With an estimated population of around 65 million, individuals who make up the so-called baby boomer generation have been influential in growing the American economy and shaping U.S. culture. By the year 2029, as the last of the baby boomers turn age 65, individuals of this generation are expected to make up roughly 20 percent of the U.S. population.
With this aging population, economists are bracing for a surge in increased demand for products and services geared towards retirees and the elderly. While aging is an inevitable process, the U.S.’s youth-obsessed culture is consistently demanding products to help defy the effects of aging. Today, an individual who visits a pharmacy or big-box retailer is sure to find a plethora of products promising to improve how he or she looks, feels and even thinks.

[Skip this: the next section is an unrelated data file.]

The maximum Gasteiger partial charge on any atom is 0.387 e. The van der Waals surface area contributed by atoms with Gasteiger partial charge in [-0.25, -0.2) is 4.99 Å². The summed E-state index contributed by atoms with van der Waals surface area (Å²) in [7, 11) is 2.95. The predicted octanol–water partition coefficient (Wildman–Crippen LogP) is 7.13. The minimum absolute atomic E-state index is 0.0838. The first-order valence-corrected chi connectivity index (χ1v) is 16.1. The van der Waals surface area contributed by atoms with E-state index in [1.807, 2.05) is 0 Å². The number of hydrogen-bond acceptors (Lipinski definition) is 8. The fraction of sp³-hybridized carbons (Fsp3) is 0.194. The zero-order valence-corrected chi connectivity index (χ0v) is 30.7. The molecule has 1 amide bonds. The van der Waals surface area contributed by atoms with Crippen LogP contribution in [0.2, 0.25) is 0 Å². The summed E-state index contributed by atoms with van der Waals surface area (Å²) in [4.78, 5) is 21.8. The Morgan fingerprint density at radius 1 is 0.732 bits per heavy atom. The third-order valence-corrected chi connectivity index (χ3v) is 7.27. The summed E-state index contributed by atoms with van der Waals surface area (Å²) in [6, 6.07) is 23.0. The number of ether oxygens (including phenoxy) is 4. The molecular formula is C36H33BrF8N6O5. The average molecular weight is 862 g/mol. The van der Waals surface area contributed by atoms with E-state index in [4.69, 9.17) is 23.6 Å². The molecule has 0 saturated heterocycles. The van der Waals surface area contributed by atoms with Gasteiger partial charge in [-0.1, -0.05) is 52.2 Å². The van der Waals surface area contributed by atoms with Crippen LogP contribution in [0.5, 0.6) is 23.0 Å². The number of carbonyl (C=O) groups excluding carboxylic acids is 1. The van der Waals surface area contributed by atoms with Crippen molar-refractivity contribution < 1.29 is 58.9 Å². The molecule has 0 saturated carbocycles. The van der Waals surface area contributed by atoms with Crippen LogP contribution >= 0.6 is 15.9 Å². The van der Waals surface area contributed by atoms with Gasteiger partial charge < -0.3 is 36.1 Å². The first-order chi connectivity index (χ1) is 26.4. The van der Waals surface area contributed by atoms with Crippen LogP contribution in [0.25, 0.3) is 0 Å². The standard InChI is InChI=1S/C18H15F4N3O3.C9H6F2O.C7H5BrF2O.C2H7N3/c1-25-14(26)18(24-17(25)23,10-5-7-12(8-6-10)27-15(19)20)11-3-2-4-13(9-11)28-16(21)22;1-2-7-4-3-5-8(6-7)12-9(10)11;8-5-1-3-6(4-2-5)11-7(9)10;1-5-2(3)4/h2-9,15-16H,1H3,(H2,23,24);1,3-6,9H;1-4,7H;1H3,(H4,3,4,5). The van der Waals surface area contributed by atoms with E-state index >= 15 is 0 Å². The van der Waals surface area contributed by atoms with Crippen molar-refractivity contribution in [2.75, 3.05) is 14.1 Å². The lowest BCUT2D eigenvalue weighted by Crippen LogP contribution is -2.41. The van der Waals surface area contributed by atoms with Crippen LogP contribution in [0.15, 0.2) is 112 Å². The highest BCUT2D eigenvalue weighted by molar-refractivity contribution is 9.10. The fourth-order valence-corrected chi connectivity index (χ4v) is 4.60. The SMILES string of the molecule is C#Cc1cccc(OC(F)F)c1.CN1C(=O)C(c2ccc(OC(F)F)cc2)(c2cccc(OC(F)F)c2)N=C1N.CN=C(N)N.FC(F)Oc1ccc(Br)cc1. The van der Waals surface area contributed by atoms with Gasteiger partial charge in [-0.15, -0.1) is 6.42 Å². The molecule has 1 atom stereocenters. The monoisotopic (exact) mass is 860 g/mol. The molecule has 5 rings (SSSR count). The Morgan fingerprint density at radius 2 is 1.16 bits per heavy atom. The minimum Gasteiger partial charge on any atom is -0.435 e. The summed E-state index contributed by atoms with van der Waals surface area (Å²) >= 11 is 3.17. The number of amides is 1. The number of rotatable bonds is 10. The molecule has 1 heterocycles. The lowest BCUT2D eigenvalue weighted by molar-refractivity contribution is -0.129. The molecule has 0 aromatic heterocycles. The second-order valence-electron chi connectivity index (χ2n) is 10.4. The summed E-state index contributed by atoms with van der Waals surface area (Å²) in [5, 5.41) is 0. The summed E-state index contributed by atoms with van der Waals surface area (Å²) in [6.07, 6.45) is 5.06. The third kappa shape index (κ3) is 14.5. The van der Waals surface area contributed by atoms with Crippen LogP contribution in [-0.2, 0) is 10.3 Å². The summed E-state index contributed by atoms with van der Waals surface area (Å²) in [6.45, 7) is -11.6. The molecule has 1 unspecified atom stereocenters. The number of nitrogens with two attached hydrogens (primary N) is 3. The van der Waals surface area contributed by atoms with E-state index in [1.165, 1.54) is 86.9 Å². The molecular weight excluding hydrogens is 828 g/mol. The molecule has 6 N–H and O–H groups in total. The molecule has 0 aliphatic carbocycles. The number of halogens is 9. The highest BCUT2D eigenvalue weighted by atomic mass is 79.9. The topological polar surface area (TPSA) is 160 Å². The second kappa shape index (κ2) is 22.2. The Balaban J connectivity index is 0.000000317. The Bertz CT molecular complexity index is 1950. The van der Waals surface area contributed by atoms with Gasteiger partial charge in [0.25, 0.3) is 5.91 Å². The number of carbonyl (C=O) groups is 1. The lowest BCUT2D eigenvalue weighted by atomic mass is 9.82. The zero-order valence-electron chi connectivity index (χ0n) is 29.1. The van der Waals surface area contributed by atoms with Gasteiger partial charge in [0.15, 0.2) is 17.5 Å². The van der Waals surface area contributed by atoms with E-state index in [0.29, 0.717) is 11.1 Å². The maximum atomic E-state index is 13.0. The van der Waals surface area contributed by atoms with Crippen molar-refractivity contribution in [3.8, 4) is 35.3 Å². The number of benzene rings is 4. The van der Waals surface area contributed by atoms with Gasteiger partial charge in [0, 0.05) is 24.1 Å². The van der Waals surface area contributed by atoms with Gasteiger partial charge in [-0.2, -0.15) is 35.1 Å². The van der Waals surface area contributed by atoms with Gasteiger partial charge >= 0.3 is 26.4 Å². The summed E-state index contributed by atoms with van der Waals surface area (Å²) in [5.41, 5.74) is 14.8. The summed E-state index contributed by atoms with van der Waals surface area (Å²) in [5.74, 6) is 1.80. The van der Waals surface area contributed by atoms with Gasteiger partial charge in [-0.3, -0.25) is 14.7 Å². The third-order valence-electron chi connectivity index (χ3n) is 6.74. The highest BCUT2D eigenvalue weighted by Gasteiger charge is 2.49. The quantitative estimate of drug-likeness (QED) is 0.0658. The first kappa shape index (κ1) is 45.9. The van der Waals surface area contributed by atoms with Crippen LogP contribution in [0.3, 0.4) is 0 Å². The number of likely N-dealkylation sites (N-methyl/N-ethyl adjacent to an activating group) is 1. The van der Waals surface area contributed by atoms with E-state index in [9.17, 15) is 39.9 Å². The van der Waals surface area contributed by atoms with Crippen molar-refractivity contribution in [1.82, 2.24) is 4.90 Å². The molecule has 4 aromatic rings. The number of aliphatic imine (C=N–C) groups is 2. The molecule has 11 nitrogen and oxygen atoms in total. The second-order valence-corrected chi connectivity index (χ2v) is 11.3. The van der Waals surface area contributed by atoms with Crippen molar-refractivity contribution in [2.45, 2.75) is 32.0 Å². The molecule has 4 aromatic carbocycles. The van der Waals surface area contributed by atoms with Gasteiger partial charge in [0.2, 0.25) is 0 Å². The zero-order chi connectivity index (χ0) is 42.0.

Several distributors of one of these types of products, Procera AVH, were recently ordered to pay penalties in excess of $150 million for violating false advertising laws. According to the Federal Trade Commission, the defendants in the case “falsely claimed the pills were clinically proven to reverse 10 to 15 years of age-related memory loss and brain deterioration.”
Questions and concerns over possible false advertising claims of similar all-natural and drug-free compounds have been raised within recent years as the U.S. supplement industry has enjoyed tremendous growth and success. Today, U.S. consumers spend billions of dollars on a variety of supplements that promise numerous unscientific and unproven health benefits and claims.
While the U.S. Food and Drug Administration is tasked with policing the prescription and over-the-counter drug industries to ensure the stated benefits of these drugs are scientifically backed, supplements aren’t regulated by the FDA. Consequently, consumers may continue to be misled by false advertising claims similar to those made by the distributors of Procera AVH.
Source: SCPR.org, “Firms fines $150M over false advertising of diet supplement,” Justin Sullivan, July 7, 2015
Orange County Register, “False claims for brain supplement draw $152 million penalty from FTC,” Bianca Almada, July 8, 2015